(3) the heating time at the final temperature of 300°-320° C. under vacuum conditions should be about 2-3 hours to give a polymer inherent viscosity of at least about 0.5

Exemplary Summary

In this summary, the optimal lab-scale process conditions for making amorphous polyarylates having light (yellow) color and desirably high inherent viscosity (at least about 0.5) are summarized. One mole of BPA, about 1 mole of a mixture of TPA and IPA (molar ratio 7:3 to 3:7, preferably 1:1), and 2.2 moles of AA are placed in a closed steel autoclave (about 2 liter capacity). The cold autoclave is pressurized three times with about 150 psi N2 and vented to atmospheric pressure. The reactor is heated to about 130°-140° C. within a time period of about 30-40 minutes while a continuous stream of 0.4 SCFM N2 is passed through the autoclave. Then the reaction mixture is kept at about 130°-140° C. in a nitrogen atmosphere (optionally under 60-120 psig pressure) for about 1.5 hours.

During the second phase, the autoclave, if under elevated pressure, is vented at about 130°-140° C. within about 10 minutes to about atmospheric pressure. Then the temperature is gradually raised to about 300° C. within a time period of about 1.5 hours, while a continuous stream of N2 is passed through the reactor (autoclave) and volatiles (mainly acetic acid) are distilled off. To avoid the accumulation of variable amounts of sublimate on the upper inside walls of the reactor, the entire autoclave including its head and its exit lines are heated.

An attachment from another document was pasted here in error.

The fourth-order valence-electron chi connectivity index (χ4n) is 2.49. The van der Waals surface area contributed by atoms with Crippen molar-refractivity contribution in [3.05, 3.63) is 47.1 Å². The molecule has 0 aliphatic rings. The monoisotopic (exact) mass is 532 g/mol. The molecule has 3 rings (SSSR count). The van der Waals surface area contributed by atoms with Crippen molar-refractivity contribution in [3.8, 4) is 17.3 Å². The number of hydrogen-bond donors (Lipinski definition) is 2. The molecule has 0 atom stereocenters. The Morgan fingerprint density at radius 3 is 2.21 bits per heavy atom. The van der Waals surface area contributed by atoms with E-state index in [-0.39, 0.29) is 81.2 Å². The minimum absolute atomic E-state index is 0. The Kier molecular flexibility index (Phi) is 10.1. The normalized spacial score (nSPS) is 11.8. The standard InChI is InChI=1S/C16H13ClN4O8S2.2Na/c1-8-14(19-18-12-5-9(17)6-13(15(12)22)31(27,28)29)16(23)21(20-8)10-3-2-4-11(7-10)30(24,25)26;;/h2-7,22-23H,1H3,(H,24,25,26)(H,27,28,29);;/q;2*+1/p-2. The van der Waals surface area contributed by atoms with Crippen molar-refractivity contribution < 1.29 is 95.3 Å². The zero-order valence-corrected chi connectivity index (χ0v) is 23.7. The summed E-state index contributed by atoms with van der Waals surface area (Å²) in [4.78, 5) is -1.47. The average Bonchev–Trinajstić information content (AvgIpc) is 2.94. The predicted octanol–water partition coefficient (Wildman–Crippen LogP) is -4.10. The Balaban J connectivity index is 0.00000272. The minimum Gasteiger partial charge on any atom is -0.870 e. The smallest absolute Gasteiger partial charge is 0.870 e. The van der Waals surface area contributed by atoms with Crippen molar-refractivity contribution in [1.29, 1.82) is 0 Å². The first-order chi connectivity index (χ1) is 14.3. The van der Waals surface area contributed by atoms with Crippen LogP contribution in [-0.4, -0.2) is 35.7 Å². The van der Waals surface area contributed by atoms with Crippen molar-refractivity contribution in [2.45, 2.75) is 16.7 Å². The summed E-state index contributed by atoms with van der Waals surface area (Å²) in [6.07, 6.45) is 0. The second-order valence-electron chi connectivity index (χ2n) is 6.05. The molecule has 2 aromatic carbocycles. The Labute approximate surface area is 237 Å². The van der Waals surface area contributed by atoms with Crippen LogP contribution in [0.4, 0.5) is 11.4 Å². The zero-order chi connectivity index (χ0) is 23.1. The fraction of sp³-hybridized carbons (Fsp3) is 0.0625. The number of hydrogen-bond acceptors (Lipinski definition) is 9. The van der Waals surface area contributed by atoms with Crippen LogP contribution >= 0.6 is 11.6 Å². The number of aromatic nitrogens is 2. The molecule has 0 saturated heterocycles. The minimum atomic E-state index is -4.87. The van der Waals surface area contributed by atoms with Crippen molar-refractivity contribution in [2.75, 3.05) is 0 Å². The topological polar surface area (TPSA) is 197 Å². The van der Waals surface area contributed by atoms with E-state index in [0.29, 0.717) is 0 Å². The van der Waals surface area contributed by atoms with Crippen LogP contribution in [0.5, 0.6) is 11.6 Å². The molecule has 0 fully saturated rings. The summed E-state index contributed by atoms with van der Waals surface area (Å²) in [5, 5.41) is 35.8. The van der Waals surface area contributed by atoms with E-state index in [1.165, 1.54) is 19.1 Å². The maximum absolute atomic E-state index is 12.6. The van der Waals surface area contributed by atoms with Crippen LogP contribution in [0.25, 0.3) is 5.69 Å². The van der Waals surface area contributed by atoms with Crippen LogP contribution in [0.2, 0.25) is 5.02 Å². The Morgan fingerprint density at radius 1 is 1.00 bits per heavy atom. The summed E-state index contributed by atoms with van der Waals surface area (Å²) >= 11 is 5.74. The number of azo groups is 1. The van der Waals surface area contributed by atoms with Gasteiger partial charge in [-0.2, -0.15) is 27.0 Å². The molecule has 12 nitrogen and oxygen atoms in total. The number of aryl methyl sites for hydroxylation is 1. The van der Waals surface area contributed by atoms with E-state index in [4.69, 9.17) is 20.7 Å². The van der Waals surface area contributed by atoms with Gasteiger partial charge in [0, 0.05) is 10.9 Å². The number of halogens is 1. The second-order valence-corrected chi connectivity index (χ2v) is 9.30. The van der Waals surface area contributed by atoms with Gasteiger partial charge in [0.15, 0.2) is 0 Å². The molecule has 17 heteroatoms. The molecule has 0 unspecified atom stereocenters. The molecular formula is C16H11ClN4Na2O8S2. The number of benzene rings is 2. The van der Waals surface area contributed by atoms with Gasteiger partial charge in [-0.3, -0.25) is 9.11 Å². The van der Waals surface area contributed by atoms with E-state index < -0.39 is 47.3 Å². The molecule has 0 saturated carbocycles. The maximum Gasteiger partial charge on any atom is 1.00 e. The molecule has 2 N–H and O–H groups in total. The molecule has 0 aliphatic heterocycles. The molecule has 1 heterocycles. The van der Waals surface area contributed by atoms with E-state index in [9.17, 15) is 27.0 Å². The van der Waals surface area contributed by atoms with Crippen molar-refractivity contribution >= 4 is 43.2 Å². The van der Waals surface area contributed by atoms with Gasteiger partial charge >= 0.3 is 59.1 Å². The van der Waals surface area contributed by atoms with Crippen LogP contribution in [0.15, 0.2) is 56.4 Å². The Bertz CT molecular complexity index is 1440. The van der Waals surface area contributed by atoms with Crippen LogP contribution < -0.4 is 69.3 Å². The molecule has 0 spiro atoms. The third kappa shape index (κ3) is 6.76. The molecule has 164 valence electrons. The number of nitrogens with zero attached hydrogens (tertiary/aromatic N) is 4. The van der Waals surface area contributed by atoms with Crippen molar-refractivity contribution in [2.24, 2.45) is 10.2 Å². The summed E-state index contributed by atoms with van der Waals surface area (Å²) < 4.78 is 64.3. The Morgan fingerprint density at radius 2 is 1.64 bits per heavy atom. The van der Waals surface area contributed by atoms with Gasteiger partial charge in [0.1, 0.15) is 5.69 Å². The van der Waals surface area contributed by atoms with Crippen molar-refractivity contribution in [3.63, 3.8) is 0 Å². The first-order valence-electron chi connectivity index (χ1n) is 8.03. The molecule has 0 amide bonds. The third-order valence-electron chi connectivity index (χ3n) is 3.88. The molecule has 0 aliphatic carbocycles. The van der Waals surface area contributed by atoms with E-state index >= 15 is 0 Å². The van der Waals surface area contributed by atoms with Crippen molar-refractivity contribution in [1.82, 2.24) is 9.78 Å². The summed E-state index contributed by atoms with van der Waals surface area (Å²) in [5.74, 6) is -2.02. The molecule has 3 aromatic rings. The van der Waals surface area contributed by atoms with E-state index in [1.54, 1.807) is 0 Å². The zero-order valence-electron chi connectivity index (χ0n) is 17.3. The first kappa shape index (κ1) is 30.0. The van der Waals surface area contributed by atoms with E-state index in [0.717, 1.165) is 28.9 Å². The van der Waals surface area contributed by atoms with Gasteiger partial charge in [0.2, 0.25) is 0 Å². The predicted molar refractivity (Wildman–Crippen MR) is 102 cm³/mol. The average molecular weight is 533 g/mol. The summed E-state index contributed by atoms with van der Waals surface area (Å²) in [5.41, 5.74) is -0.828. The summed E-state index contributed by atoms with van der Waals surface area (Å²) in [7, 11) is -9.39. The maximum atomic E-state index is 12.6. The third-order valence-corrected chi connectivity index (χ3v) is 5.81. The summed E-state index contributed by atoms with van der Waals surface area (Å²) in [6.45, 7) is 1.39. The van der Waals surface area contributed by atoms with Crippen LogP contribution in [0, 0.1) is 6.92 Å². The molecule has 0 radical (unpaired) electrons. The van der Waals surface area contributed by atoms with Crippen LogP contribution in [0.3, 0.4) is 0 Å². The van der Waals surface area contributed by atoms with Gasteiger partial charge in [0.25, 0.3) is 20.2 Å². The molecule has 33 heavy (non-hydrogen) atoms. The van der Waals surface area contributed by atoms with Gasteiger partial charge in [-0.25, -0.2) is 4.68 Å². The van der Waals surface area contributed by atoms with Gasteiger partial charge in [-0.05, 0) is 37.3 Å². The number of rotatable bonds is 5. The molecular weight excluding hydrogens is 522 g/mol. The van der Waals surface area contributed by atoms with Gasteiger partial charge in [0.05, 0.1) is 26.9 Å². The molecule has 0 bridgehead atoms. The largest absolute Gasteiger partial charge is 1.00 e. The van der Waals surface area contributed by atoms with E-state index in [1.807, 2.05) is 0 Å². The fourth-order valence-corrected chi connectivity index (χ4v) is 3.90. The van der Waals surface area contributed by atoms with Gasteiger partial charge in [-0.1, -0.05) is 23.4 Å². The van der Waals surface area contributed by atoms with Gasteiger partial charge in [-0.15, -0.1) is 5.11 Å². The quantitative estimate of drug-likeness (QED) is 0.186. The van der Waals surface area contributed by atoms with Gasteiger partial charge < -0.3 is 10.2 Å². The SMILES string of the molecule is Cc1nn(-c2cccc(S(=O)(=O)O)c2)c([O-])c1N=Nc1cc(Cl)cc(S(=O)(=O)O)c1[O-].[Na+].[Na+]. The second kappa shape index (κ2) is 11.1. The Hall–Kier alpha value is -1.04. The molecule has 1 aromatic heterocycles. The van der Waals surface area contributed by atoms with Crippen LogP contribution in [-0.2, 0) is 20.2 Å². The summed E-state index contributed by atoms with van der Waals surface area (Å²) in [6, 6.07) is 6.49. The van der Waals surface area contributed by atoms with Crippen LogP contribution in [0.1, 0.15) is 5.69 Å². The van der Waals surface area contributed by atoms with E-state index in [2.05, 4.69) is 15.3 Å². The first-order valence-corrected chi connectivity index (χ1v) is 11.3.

During the third phase of the process, the reactor is gradually evacuated at about 300° C. to a final pressure of about 1-5 mm Hg during a time period of at least 60 minutes. Then the reactor content is heated for at least two additional hours, preferably about 3 hours, at a temperature of about 300° to 320° C. and a pressure of 1 to 5 mm Hg.

In a lab scale process, the hard final polymer is removed from the cold steel reactor with tools such as chisel and hammer. In a pilot or commercial process (employing larger amounts of BPA, TPA/IP and AA and a proportionately larger autoclave than indicated above, yet retaining the above-cited molar ratios), the intermediate polymer ("prepolymer") from Phase II is expelled into a heated extruder, which can be evacuated to about 1-5 mm Hg, and then polymerized under Phase III conditions. The finished polymer is extruded through one or more dies, cooled (e.g., in a water bath) and chopped into pellets.

The disclosure, including data, has illustrated the value and effectiveness of my invention. The Examples, the knowledge and background of the field of the invention and the general principles of chemistry and of other applicable sciences have formed the bases from which the broad descriptions of my invention including the ranges of conditions and the generic groups of operant components have been developed, and formed the bases for my claims here appended.

Claims (18)

I claim:
1. The process of preparation of a polyarylate which comprises heating a reaction admixture comprising at least one bisphenol, at least one aromatic dicarboxylic acid, and at least one organic acid anhydride, employing a mole ratio of bisphenol:diacid of about 0.8:1 to 1.2:1, conducted in steps comprising:
(a) heating said reaction admixture up to a moderately elevated first temperature not to exceed about 160° C. at a suitable pressure under an inert gas atmosphere during a first time interval of about 0.25 to 2 hours, and maintaining said first temperature for about 1 to 3 hours;